The album begins with a foray into new vocal territory for Auerbach with ‘Everlasting Light’, as he utilizes a falsetto voice. If the Black Keys are known for one thing, it has become Auerbach’s raspy voice. For most listeners, this opener doesn’t sound like a typical Black Keys song, especially as the entry point into the new material, though it is catchy. However, ‘Next Girl’ is much more traditional for the duo, though after hanging with the likes of Q-Tip and Raekwon, they seem to have picked up a hip hop influence or two, expecting Mos Def to chime in after the first verse and chorus. Similarly, ‘Too Afraid to Love You’ holds the same vibe very effectively. The first single on the album is the lone Danger Mouse produced track, ‘Tighten Up’ and by now, most of you have should have heard it.  No doubt this track is a Danger Mouse special and continues to get better with time. Another new venture for the duo is the instrumental track ‘Black Mud’ with a 60’s vibe pipe organ and heavy feedback.  The frist half of the record is solid, but the duo really hits their stride with the great three track combo of ‘Ten Cent Pistol’, ‘Sinister Kid’, and ‘The Go Getter’, highlighting some of the best songwriting for Auerbach, which is becoming old-hat.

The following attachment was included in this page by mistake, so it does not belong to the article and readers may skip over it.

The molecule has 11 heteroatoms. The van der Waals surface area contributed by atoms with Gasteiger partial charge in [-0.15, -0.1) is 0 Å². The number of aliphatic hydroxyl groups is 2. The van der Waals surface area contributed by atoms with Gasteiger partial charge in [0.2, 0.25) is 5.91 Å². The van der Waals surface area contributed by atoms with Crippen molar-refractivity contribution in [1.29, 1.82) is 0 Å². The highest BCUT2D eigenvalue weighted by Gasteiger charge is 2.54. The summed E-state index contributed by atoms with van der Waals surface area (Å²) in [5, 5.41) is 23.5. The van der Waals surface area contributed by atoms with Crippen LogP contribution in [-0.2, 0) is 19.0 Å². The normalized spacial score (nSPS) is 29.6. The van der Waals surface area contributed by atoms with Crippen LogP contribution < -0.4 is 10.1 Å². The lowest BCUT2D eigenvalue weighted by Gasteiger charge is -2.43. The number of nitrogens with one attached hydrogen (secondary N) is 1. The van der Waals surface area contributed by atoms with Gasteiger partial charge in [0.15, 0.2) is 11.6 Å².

In general, the record is lengthy and carries much more subdued blues ballads than energetic numbers apart from ‘Howlin’ For You’ and ‘She’s Long Gone’.  However, this overall slower tempo doesn’t mean the potency is not there. The question for many fans will be do they come across better with the new tricks or rather without the added production gimmicks; essentially back to the roots of simple Kimbrough-era instrumentation. The tunes are great and Auerbach’s songwriting is as solid as ever.  The lone detractor for me is Carney’s percussive style is so restrained throughout that his power and energy is long gone from the Thickfreakness days.  In most tracks, I could see a drum machine being used in his place and no one would notice (maybe even with him on bass). I don’t want to condone a band not evolve, and I feel this album is one of their most polished, complete, and accessible/ genre-bending. It will most certainly grasp a new audience and appease the masses that are growing used to this newer sound. I just hope the boys travel back to Akron and revisit Pat’s basement soon. That said, Brothers still one of the best albums of the year so far and their best since Rubber Factory.  If Austin gets lucky enough to have the boys back for ACL, they will no doubt dominate the massive crowd they are likely to receive.